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What health reform means for the people of Illinois

A blog by IllinoisHealthMatters.org

Monday, November 7, 2011

CLASS Act, Voluntary Long-Term Care Insurance Program of Affordable Care Act, is Called-Off

On October 14, 2011, the Obama Administration announced that the voluntary long-term care insurance program of the Affordable Care Act, the “CLASS Act,” is not viable for implementation. The announcement came from Kathleen Sebelius, Secretary of the United States Department of Health and Human Services, in the form of a letter to the Speaker of the House of Representatives. In this letter, Ms. Sebelius describes the thorough research done on the financial and structural solvency of the CLASS Act if implemented. The bottom line: the CLASS voluntary long-term care insurance program will not work because the cost will be too high for individuals who need care.

What is Long-Term Care?

Let’s take a look at what long-term care is before getting into why we need long-term care insurance. Long-term care (LTC) covers a broad range of services and supports for individuals requiring medical and/or social care over an extended period of time. 

  • This includes activities of daily living (ADLs) like feeding and bathing; and instrumental activities of daily living (IADLs) like grocery shopping and doing laundry.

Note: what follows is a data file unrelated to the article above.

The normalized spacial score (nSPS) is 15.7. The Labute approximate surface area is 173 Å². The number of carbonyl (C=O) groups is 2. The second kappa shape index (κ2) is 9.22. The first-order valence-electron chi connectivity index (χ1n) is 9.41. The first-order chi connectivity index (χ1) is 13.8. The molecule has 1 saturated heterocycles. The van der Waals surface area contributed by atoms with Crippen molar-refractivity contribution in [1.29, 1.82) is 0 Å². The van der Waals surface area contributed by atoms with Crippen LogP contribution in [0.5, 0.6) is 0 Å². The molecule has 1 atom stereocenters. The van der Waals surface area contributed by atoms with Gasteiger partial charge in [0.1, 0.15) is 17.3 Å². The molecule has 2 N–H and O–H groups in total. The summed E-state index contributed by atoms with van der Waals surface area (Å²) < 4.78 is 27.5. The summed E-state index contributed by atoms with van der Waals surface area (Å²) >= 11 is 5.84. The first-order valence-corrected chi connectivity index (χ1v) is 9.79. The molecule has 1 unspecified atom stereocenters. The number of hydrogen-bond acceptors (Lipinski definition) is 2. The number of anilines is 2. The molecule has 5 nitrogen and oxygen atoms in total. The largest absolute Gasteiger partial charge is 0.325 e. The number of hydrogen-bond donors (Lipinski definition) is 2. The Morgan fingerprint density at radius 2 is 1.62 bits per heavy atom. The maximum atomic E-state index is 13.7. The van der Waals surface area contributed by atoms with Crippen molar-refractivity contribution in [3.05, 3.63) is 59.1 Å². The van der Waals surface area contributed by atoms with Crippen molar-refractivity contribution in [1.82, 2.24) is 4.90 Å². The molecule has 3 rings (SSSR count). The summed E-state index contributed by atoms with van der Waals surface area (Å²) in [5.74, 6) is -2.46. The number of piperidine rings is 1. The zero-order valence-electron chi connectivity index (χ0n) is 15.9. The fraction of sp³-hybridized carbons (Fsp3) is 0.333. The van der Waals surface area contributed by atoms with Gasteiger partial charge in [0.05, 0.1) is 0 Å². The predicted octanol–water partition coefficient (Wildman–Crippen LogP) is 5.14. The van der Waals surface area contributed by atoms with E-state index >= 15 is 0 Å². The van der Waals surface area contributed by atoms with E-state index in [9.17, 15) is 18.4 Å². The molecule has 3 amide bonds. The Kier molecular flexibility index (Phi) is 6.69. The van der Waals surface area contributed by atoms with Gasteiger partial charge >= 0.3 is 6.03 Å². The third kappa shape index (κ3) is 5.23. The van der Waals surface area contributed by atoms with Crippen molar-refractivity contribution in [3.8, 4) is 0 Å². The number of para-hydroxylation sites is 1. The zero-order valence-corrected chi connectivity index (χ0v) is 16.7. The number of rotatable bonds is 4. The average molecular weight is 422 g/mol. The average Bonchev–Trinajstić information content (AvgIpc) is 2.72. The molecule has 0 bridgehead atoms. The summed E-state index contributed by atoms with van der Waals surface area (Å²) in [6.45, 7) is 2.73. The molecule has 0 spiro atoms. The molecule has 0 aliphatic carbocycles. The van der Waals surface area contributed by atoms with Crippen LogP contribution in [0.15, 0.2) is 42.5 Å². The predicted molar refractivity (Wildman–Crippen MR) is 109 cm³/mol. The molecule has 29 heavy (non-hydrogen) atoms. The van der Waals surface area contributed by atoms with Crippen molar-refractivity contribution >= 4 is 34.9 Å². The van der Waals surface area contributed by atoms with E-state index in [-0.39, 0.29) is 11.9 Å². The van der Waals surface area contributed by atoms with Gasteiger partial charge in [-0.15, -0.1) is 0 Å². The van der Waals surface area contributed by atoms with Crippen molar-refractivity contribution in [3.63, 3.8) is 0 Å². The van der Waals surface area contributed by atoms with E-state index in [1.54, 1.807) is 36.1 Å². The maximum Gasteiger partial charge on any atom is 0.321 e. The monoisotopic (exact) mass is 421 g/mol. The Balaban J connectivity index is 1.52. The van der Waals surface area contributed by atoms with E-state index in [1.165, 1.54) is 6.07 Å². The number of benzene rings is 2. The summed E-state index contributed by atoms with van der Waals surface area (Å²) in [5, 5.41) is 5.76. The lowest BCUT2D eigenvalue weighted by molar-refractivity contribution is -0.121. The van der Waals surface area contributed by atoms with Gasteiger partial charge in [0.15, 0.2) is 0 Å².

• Long-term supports and services (LTSS) can be delivered in two main areas: institutions (like nursing facilities) or the home and community based setting (Assisted Living, Supportive Living, private apartment or home).
To learn more about how Illinois LTC measures compared to other states, read my blog post about a recently published study on LTC across the country.

What does this announcement mean to people with long-term care needs?

The CLASS Act offered a way for the United States to start addressing the long-term care needs of millions of Americans.  Persons with disabilities and older persons are the largest populations with LTC needs.  For more information on what the CLASS proposed to do, read Illinois’ Health Matters Blog Post by Lisa Ekman on the CLASS Act.

According to the National Clearinghouse for Long-Term Care Information, over 20 million people had LTC needs in 2008, with more than half of these people being over age 65. According to Politico Pro, only 7 million of these individuals have the private insurance to cover their LTC needs.

With the advance of medical technology and the aging of our population, people are living longer and with chronic conditions that require LTC. Here are some statistics:

  • The number of adults 65 years and older will more than double from 40 million today to over 85 million by 2050. See Census Bureau data here and here 
  • An estimated 130 million Americans live with at least one chronic disease, and at least 65 million older adults experience multiple chronic conditions[1]. 
  • 25% of older adult Medicare beneficiaries have more than four chronic conditions and are responsible for at least 80% of Medicare spending[1].